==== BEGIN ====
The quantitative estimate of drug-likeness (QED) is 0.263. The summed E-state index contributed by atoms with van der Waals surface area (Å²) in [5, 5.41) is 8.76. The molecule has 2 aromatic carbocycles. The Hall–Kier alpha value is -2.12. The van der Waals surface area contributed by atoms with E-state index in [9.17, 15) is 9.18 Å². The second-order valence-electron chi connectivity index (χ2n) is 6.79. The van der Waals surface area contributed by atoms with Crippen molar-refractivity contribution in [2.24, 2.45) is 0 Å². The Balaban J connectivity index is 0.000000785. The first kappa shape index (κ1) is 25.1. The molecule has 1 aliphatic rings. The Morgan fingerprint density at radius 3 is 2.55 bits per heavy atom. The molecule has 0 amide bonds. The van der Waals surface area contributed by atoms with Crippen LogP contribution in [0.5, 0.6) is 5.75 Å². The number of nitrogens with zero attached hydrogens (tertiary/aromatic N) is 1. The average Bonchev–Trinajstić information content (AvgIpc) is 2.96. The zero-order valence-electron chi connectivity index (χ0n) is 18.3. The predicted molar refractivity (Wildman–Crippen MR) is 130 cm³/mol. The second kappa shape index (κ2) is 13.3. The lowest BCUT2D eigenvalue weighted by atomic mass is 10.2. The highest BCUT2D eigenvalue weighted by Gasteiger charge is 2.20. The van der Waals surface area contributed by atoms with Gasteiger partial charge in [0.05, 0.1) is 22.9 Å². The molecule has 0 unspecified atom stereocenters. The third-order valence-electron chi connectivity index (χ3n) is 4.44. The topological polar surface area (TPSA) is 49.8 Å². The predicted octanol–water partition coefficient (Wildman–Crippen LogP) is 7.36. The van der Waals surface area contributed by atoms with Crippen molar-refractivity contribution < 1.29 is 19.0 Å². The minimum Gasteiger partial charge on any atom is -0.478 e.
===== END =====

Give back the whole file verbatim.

The quantitative estimate of drug-likeness (QED) is 0.263. The summed E-state index contributed by atoms with van der Waals surface area (Å²) in [5, 5.41) is 8.76. The molecule has 2 aromatic carbocycles. The Hall–Kier alpha value is -2.12. The van der Waals surface area contributed by atoms with E-state index in [9.17, 15) is 9.18 Å². The second-order valence-electron chi connectivity index (χ2n) is 6.79. The van der Waals surface area contributed by atoms with Crippen molar-refractivity contribution in [2.24, 2.45) is 0 Å². The Balaban J connectivity index is 0.000000785. The first kappa shape index (κ1) is 25.1. The molecule has 1 aliphatic rings. The Morgan fingerprint density at radius 3 is 2.55 bits per heavy atom. The molecule has 0 amide bonds. The van der Waals surface area contributed by atoms with Crippen LogP contribution in [0.5, 0.6) is 5.75 Å². The number of nitrogens with zero attached hydrogens (tertiary/aromatic N) is 1. The average Bonchev–Trinajstić information content (AvgIpc) is 2.96. The zero-order valence-electron chi connectivity index (χ0n) is 18.3. The predicted molar refractivity (Wildman–Crippen MR) is 130 cm³/mol. The second kappa shape index (κ2) is 13.3. The lowest BCUT2D eigenvalue weighted by atomic mass is 10.2. The highest BCUT2D eigenvalue weighted by Gasteiger charge is 2.20. The van der Waals surface area contributed by atoms with Gasteiger partial charge in [0.05, 0.1) is 22.9 Å². The molecule has 0 unspecified atom stereocenters. The third-order valence-electron chi connectivity index (χ3n) is 4.44. The topological polar surface area (TPSA) is 49.8 Å². The predicted octanol–water partition coefficient (Wildman–Crippen LogP) is 7.36. The van der Waals surface area contributed by atoms with Crippen molar-refractivity contribution < 1.29 is 19.0 Å². The minimum Gasteiger partial charge on any atom is -0.478 e.